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Legalization of Marijuana in the Terms of Criminal Justice

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Abstract

The debate over the legalization of marijuana rages on. The facts are clear. Marijuana is now known to be effective in the treatment of several diseases and medical marijuana is legal and available from dispensaries in over twenty-five states. These states have seen increased tax revenue through the sale of legal marijuana and there have been no reported serious drawbacks to legalization. Jails are overcrowded with people whose only crime was possessing a natural plant that has medicinal purposes. Legalizing marijuana will decrease crime and put many of the drug dealers out of business. Many states who recognize the benefits of marijuana legalization are already preparing how to sell and market the drug legally after this November’s vote. They recognize the failed measures of alcohol prohibition and the consequences of overwhelming the legal system unnecessarily with marijuana infractions. They also recognize the benefits of increased tax revenues as a result of legalization. All efforts to curb marijuana use have failed and it is well known that the fact that the drug is still illegal in many states, people continue to use it. Decriminalization of marijuana is in effect in many states and carrying a small amount now carries a penalty of not more than a fine. Legalization has garnered support from many state organizations and initiatives that are looking forward to a successful effort to legalize the drug. If this trend towards legalization continues, it is imminent that marijuana will eventually be legal in every state in America. This paper will analyze the history, pros and cons of the drug, benefits and drawbacks of marijuana legalization and the outlook for the future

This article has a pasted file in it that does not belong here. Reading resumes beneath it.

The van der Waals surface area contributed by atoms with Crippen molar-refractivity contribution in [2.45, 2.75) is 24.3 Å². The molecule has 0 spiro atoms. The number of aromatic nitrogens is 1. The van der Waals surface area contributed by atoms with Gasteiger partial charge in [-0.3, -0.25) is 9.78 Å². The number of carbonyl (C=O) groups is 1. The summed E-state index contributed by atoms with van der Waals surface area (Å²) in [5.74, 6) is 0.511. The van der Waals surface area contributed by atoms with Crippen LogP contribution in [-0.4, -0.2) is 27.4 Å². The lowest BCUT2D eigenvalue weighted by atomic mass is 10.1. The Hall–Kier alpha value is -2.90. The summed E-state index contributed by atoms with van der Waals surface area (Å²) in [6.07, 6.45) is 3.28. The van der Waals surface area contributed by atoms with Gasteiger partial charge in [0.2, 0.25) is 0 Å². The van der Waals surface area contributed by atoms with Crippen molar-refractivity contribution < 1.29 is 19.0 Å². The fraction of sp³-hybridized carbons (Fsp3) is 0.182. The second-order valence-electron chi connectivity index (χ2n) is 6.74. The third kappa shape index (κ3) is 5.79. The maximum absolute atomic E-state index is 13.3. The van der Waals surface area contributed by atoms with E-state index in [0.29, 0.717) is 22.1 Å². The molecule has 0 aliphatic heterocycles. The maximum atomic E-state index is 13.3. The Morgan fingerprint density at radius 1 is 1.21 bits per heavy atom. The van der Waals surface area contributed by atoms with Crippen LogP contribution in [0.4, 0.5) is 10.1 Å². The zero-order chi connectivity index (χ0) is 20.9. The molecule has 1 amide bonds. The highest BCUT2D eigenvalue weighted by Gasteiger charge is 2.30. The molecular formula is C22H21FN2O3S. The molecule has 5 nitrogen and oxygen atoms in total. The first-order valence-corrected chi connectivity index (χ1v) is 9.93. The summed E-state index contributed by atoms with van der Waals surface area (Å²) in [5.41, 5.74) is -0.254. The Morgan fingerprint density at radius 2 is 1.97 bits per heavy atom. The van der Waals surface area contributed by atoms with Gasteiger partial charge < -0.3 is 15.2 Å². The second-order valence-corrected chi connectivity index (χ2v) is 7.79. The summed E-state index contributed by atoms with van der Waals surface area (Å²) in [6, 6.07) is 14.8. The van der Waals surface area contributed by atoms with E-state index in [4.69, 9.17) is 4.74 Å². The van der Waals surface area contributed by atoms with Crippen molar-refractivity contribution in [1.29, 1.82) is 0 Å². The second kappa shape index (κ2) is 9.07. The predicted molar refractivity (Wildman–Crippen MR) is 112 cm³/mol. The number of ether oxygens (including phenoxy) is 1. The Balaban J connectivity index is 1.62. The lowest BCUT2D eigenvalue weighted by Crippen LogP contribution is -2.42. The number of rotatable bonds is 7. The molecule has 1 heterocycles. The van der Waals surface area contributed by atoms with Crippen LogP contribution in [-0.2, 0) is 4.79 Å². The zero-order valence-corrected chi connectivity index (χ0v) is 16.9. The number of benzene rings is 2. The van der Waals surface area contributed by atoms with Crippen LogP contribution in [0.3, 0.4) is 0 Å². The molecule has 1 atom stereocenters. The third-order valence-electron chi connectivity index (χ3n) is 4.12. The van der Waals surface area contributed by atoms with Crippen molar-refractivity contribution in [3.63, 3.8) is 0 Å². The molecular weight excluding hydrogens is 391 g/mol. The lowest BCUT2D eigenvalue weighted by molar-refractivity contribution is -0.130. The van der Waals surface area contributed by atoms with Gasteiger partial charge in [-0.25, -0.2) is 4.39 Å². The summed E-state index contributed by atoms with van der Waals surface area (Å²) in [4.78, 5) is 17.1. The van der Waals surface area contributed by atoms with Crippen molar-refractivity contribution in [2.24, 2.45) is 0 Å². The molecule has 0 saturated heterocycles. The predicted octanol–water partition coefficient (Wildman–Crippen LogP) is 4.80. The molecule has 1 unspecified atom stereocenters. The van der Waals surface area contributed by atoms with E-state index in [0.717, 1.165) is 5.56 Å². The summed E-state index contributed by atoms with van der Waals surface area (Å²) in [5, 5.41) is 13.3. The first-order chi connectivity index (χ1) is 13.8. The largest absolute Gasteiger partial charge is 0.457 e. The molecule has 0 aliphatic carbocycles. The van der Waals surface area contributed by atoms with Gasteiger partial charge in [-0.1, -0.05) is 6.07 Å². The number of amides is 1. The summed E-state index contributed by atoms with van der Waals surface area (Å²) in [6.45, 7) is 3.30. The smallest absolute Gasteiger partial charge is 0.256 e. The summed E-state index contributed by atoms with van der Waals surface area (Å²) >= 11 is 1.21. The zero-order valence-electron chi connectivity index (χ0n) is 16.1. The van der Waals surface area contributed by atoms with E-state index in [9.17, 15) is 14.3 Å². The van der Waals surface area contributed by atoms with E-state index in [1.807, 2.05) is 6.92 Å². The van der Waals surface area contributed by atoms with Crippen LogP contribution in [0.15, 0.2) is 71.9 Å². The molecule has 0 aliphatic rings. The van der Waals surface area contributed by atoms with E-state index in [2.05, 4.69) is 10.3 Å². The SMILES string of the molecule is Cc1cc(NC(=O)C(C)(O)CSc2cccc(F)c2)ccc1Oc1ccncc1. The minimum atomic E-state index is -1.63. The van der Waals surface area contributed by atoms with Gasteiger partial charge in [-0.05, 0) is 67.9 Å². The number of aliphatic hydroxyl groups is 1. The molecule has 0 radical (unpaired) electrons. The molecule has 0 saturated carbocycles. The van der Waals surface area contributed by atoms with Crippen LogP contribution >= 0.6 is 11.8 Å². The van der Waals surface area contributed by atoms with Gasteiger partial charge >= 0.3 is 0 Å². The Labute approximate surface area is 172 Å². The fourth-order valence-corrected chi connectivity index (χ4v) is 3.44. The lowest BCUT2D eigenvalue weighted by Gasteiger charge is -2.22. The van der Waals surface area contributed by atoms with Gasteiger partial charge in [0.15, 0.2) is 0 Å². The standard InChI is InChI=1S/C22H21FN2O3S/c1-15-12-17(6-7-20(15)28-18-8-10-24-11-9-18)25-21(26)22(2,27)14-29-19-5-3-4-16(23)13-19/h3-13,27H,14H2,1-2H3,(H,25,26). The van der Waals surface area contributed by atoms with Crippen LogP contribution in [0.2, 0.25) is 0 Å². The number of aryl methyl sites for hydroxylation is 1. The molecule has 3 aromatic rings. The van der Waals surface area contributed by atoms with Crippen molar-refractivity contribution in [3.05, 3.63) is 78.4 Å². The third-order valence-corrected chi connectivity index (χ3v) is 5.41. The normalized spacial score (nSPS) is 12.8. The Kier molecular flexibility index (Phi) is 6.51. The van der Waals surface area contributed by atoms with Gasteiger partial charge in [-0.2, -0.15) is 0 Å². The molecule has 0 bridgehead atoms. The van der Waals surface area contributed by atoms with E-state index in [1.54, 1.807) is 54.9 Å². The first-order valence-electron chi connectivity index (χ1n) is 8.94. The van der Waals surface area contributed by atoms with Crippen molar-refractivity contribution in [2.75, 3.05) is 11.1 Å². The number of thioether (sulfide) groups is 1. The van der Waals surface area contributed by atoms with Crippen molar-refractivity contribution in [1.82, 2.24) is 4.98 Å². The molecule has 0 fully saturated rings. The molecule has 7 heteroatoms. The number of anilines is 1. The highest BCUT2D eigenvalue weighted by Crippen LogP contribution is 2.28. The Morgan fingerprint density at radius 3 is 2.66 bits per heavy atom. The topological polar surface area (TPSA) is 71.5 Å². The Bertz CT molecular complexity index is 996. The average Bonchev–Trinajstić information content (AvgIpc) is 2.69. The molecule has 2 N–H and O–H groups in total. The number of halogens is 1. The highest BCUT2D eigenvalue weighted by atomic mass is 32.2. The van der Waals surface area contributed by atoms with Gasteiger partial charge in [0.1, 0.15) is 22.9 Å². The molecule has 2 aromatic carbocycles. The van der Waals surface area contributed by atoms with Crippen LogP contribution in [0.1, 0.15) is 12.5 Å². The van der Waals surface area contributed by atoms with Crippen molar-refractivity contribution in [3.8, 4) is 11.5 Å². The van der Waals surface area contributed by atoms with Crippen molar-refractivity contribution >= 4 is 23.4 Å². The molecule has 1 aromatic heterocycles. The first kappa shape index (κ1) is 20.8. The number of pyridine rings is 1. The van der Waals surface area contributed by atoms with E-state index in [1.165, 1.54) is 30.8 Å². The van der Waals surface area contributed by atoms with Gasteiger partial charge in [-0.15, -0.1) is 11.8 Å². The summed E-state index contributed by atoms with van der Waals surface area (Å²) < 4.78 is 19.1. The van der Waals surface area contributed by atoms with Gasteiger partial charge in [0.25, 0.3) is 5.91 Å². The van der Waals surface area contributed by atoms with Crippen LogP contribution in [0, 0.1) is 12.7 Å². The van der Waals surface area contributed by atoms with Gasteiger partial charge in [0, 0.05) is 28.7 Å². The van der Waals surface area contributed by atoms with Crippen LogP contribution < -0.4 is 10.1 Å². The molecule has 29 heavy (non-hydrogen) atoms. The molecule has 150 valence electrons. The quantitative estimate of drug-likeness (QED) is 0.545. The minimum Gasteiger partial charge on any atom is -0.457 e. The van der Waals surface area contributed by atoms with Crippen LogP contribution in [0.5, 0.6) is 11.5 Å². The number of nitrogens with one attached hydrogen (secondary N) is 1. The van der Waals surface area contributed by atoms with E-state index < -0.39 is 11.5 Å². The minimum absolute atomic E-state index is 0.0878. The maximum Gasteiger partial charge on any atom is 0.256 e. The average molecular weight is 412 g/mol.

Legalization of Marijuana

The history of marijuana goes back twelve thousand years but there has never been more interest in the natural substance than right now. After discovering the medical uses of the drug, marijuana for medicinal purposes is now legal in over twenty states and the push for recreational legalization has taken major strides. It is a hot social and political topic for a drug that grows as a weed naturally in the environment and has been used by people for centuries. Now that the focus has shifted to complete legalization, it is only a matter of time before marijuana is legal and regulated across the country. States like Colorado and Washington already have legalized pot for recreational use and it has had a positive effect. Schools are being built with the tax revenue from marijuana sales, employment opportunities have increased and crime has decreased (Barker, 2019). The plan would be similar to how alcohol is regulated; heavily taxed with revenues going to improve schools, roads and medical research.